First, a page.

and ostracism from the local community. Local people felt that the company (and their city that depended upon it) was facing economic ruin. To some patients this ostracism by the community represented a greater fear than the disease itself. After beginning a sit-in
Sit-in
A sit-in or sit-down is a form of protest that involves occupying seats or sitting down on the floor of an establishment.-Process:In a sit-in, protesters remain until they are evicted, usually by force, or arrested, or until their requests have been met...

 at the factory gates in November 1959 the patients asked Kumamoto Prefecture
Kumamoto Prefecture
is a prefecture of Japan located on Kyushu Island. The capital is the city of Kumamoto.- History :Historically the area was called Higo Province; and the province was renamed Kumamoto during the Meiji Restoration. The creation of prefectures was part of the abolition of the feudal system...

 Governor Hirosaku Teramoto to include the patients' request for compensation with the mediation that was ongoing with the prefectural fishing alliance. Chisso agreed and after a few weeks' further negotiation, another "sympathy money" agreement was signed. Patients who were certified by a Ministry of Health and Welfare
Ministry of Health and Welfare
-External links:*...

 committee would be compensated: adult patients received JPY100,000 (USD278) per year; children JPY30,000 (USD83) per year and families of dead patients would receive a one-off JPY320,000 (USD889) payment.

Wastewater treatment

On October 21, 1959, Chisso was ordered by the Ministry of International Trade and Industry to switch back its wastewater drainage from the Minamata River to Hyakken Harbour and to speed up the installation of wastewater treatment systems at the factory. Chisso installed a Cyclator purification system on December 19, 1959, and opened it with a special ceremony. Chisso's president Kiichi Yoshioka drank a glass of water supposedly treated through the Cyclator to demonstrate that it was safe. In fact, the wastewater from the acetaldehyde plant, which the company knew still contained mercury and led to Minamata disease when fed to cats, was not treated through the Cyclator at the time. Testimony at a later Niigata Minamata disease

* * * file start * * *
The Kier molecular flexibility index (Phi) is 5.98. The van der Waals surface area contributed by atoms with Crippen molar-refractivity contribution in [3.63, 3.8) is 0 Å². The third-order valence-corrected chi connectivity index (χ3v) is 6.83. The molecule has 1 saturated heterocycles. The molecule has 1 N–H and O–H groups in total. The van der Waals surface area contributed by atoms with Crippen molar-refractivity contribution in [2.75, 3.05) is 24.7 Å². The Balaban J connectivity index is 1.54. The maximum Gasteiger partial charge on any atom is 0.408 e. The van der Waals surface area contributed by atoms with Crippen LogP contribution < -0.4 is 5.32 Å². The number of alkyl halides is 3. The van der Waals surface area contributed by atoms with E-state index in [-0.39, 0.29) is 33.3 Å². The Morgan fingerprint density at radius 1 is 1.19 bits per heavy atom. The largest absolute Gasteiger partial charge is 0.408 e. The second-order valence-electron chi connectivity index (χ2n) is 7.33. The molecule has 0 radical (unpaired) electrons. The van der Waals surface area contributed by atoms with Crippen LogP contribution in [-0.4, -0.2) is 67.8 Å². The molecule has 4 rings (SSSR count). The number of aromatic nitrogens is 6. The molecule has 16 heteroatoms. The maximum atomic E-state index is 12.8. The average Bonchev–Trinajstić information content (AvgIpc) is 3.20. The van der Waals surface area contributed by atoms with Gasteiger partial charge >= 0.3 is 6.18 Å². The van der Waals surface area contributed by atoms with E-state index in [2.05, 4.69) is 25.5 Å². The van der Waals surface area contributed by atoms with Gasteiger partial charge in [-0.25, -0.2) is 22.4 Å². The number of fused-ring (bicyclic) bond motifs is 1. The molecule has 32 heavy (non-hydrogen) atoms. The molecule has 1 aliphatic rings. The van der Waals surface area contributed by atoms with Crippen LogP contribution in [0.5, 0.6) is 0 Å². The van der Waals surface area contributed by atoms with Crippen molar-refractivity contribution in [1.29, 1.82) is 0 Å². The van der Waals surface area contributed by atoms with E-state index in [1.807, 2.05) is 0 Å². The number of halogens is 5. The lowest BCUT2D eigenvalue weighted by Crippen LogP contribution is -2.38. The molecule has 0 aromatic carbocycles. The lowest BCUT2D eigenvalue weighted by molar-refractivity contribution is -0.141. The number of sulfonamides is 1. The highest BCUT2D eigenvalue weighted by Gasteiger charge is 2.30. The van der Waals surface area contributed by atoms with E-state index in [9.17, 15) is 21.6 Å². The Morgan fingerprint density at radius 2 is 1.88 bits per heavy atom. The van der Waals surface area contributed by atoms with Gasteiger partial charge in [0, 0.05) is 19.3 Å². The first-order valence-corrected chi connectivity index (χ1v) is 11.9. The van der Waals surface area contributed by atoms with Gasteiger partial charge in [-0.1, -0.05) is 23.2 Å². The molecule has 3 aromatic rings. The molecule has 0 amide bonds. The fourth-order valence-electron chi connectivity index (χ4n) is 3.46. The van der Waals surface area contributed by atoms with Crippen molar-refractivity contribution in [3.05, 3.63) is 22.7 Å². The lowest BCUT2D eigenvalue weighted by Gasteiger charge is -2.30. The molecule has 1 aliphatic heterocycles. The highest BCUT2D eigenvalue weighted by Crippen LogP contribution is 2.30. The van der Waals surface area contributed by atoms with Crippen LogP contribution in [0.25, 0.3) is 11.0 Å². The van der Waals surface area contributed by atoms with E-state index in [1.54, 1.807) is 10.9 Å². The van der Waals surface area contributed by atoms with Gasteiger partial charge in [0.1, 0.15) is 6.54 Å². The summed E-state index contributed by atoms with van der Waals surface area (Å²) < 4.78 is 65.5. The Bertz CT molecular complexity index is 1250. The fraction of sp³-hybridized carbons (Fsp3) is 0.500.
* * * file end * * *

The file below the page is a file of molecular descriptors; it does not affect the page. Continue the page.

Niigata Minamata disease
' is a neurological syndrome caused by severe mercury poisoning. Identical in symptoms to the original outbreak of Minamata disease in Kumamoto Prefecture, the second outbreak in Niigata Prefecture was confirmed with the same name in 1965...

 trial proved that Chisso knew the Cyclator to be completely ineffective: "...the purification tank was installed as a social solution and did nothing to remove organic mercury."

The deception was successful and almost all parties involved in Minamata disease were duped into believing that the factory's wastewater had been made safe from December 1959 on. This widespread assumption meant that doctors were not expecting new patients to appear, resulting in numerous problems in the years to follow, as the pollution continued. In most people's minds, the issue of Minamata disease had been resolved.

1959-69

The years between the first set of "sympathy money" agreements in 1959 and the start of the first legal action to be taken against Chisso in 1969 are often called the "ten years of silence". In fact, much activity on the part of the patients and fishermen took place during this period but nothing had a significant impact on the actions of the company or the coverage of Minamata in the national media.